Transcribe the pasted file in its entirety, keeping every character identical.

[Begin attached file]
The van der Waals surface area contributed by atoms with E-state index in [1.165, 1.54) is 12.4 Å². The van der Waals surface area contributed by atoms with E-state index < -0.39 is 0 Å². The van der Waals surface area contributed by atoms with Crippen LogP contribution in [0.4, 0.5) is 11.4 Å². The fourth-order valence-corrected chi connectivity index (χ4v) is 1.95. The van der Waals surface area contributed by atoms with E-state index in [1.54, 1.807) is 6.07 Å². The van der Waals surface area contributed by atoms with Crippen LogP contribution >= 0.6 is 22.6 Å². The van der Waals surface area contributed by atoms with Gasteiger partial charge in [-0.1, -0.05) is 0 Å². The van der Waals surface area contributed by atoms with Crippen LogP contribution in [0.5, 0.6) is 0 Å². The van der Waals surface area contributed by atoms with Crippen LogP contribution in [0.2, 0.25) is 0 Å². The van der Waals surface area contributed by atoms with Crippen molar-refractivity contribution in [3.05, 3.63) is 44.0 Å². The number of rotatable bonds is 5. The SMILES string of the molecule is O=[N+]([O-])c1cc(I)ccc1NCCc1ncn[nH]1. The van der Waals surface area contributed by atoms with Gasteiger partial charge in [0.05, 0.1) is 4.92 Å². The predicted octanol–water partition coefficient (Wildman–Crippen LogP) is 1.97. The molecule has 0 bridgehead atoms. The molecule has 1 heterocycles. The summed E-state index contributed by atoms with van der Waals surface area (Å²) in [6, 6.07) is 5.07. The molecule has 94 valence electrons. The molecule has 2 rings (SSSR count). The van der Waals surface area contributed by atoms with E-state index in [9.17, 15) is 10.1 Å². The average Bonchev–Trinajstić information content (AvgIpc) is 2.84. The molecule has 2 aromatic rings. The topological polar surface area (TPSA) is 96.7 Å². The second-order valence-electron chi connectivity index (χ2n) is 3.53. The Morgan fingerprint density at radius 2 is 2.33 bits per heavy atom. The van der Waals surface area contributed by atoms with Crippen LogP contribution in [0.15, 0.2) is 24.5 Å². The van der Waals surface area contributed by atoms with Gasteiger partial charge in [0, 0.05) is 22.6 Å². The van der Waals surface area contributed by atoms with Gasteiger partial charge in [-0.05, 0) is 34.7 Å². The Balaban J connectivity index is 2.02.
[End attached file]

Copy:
The van der Waals surface area contributed by atoms with E-state index in [1.165, 1.54) is 12.4 Å². The van der Waals surface area contributed by atoms with E-state index < -0.39 is 0 Å². The van der Waals surface area contributed by atoms with Crippen LogP contribution in [0.4, 0.5) is 11.4 Å². The fourth-order valence-corrected chi connectivity index (χ4v) is 1.95. The van der Waals surface area contributed by atoms with E-state index in [1.54, 1.807) is 6.07 Å². The van der Waals surface area contributed by atoms with Crippen LogP contribution >= 0.6 is 22.6 Å². The van der Waals surface area contributed by atoms with Gasteiger partial charge in [-0.1, -0.05) is 0 Å². The van der Waals surface area contributed by atoms with Crippen LogP contribution in [0.5, 0.6) is 0 Å². The van der Waals surface area contributed by atoms with Crippen LogP contribution in [0.2, 0.25) is 0 Å². The van der Waals surface area contributed by atoms with Crippen molar-refractivity contribution in [3.05, 3.63) is 44.0 Å². The number of rotatable bonds is 5. The SMILES string of the molecule is O=[N+]([O-])c1cc(I)ccc1NCCc1ncn[nH]1. The van der Waals surface area contributed by atoms with Gasteiger partial charge in [0.05, 0.1) is 4.92 Å². The predicted octanol–water partition coefficient (Wildman–Crippen LogP) is 1.97. The molecule has 0 bridgehead atoms. The molecule has 1 heterocycles. The summed E-state index contributed by atoms with van der Waals surface area (Å²) in [6, 6.07) is 5.07. The molecule has 94 valence electrons. The molecule has 2 rings (SSSR count). The van der Waals surface area contributed by atoms with E-state index in [9.17, 15) is 10.1 Å². The average Bonchev–Trinajstić information content (AvgIpc) is 2.84. The molecule has 2 aromatic rings. The topological polar surface area (TPSA) is 96.7 Å². The second-order valence-electron chi connectivity index (χ2n) is 3.53. The Morgan fingerprint density at radius 2 is 2.33 bits per heavy atom. The van der Waals surface area contributed by atoms with Crippen LogP contribution in [0.15, 0.2) is 24.5 Å². The van der Waals surface area contributed by atoms with Gasteiger partial charge in [0, 0.05) is 22.6 Å². The van der Waals surface area contributed by atoms with Gasteiger partial charge in [-0.05, 0) is 34.7 Å². The Balaban J connectivity index is 2.02.